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BloopityBloopBest ResponseYou've already chosen the best response.1
\[f(x)=\ln(x^4+8)\] \[f'(x)=\frac{ 4x^3 }{ x^4+8 }\] Critical point would be 4x^3 = 0 so, x = 0 Next draw number line and check increasing/decreasing intervals: dw:1352676159858:dw because \[f'(1)=\frac{  }{ + }=negative\] \[f'(1)=\frac{ + }{ + }=positive\]
 one year ago

BloopityBloopBest ResponseYou've already chosen the best response.1
oh, guess I need to find actual local min and max. So, I use my drawing to say, the local min is 0 and there is no local max for this equation? Is this correct?
 one year ago

asnaseerBest ResponseYou've already chosen the best response.1
now you just need to find the actual minimum value at x=0
 one year ago

BloopityBloopBest ResponseYou've already chosen the best response.1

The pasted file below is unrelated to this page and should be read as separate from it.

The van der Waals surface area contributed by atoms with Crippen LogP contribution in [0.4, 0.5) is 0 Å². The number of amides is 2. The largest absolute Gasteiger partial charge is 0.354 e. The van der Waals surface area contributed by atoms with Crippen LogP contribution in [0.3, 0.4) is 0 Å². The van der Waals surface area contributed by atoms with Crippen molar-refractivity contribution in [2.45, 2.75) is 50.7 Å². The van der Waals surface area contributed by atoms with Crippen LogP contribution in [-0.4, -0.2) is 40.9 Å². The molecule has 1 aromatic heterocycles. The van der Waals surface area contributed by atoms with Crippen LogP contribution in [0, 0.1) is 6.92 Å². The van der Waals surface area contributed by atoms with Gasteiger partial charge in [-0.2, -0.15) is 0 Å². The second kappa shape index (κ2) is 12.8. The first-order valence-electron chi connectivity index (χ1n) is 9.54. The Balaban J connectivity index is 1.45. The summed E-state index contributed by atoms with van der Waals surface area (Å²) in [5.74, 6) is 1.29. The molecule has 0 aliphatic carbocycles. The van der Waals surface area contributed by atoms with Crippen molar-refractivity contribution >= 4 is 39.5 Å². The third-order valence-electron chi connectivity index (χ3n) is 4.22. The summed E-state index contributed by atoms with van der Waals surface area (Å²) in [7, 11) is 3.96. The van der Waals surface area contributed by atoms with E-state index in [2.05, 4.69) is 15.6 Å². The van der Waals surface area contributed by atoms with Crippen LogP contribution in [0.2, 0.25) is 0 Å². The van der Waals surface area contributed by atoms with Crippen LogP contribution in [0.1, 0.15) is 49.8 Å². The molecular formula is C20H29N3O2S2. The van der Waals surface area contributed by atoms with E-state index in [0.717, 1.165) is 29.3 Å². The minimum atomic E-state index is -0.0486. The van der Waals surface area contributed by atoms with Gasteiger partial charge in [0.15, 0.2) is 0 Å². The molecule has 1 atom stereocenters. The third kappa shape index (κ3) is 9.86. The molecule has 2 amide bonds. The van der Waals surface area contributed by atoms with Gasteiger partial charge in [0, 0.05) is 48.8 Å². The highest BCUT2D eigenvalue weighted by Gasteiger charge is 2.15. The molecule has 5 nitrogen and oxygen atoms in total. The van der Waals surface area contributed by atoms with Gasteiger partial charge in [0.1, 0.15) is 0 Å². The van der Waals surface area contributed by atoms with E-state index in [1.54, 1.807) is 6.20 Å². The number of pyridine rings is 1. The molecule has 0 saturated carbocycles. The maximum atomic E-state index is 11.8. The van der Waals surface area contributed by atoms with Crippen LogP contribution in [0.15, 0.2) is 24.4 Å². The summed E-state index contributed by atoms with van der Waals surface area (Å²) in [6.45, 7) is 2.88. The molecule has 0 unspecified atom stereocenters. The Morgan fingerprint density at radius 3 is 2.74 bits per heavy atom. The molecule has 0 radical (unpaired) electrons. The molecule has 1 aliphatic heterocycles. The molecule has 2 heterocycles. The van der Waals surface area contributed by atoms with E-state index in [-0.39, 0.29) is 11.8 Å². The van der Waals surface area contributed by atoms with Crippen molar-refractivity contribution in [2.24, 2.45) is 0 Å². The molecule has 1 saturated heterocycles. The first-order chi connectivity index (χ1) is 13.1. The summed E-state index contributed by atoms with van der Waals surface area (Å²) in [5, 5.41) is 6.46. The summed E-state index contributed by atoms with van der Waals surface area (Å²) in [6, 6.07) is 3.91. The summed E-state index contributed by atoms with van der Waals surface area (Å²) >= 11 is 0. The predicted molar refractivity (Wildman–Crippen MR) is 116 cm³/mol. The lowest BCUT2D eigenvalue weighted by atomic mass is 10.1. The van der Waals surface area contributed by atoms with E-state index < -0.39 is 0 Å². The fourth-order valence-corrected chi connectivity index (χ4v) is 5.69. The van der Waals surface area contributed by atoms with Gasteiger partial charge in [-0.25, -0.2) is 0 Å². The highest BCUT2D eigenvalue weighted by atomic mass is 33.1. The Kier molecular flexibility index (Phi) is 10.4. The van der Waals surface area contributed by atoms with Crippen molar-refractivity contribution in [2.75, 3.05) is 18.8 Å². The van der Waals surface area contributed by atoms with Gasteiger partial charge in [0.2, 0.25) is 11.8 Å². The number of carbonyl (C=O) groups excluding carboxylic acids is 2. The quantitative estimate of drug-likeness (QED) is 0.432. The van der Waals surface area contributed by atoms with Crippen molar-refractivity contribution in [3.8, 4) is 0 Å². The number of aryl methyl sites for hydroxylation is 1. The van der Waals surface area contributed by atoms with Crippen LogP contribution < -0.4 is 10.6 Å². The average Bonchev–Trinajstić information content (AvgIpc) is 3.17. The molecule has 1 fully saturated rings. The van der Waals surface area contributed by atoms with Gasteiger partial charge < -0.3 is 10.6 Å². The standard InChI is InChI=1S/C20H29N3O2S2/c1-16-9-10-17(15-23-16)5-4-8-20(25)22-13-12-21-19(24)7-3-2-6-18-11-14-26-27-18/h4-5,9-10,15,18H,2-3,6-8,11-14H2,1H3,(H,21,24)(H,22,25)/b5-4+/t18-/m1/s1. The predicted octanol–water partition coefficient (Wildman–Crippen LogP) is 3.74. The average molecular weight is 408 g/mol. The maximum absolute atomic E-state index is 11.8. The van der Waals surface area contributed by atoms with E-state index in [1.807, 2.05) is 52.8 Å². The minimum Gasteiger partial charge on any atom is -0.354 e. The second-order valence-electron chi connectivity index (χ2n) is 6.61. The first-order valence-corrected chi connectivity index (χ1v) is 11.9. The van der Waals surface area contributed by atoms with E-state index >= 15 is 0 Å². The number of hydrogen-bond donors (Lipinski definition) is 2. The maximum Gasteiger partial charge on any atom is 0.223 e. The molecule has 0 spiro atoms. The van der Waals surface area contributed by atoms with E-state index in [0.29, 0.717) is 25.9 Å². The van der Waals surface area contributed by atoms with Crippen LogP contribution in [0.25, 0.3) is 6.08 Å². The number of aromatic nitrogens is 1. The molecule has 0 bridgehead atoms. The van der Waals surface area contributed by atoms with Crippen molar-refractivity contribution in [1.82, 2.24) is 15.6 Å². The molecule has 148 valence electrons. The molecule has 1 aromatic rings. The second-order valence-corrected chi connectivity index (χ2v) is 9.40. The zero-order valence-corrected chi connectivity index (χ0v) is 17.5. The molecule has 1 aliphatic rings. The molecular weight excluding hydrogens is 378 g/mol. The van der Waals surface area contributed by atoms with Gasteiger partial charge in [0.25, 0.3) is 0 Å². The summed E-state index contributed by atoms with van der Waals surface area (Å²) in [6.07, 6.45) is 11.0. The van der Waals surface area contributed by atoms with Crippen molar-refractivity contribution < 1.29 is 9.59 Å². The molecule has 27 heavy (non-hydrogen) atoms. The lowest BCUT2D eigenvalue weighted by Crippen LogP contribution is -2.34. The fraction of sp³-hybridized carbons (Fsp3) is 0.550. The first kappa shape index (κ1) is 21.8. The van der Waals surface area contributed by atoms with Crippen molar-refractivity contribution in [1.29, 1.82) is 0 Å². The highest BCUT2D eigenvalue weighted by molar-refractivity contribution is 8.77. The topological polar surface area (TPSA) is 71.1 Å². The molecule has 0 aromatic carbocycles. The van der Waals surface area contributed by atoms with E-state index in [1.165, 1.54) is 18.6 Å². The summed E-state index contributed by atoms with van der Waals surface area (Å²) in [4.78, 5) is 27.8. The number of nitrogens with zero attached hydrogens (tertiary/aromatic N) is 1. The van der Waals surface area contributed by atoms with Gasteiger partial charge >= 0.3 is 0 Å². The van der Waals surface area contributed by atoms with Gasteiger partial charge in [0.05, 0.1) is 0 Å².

oh, that's what I'm forgetting. Thank you. Gonna figure that out.
 one year ago

BloopityBloopBest ResponseYou've already chosen the best response.1
so, plug x=0 into the original function.\[f(0)=\ln(0^4+8)\] \[f(0)=\ln(8)\] and I should've stated the increasing/decreasing intervals. Increasing on (0,infinity). Decreasing on (infinity,0). How's that?
 one year ago

asnaseerBest ResponseYou've already chosen the best response.1
yes  you have it all perfectly correct. :) althought you should specifically mention that the minimum value = f(0) = ln(8)
 one year ago

BloopityBloopBest ResponseYou've already chosen the best response.1
ok good. thank you!
 one year ago
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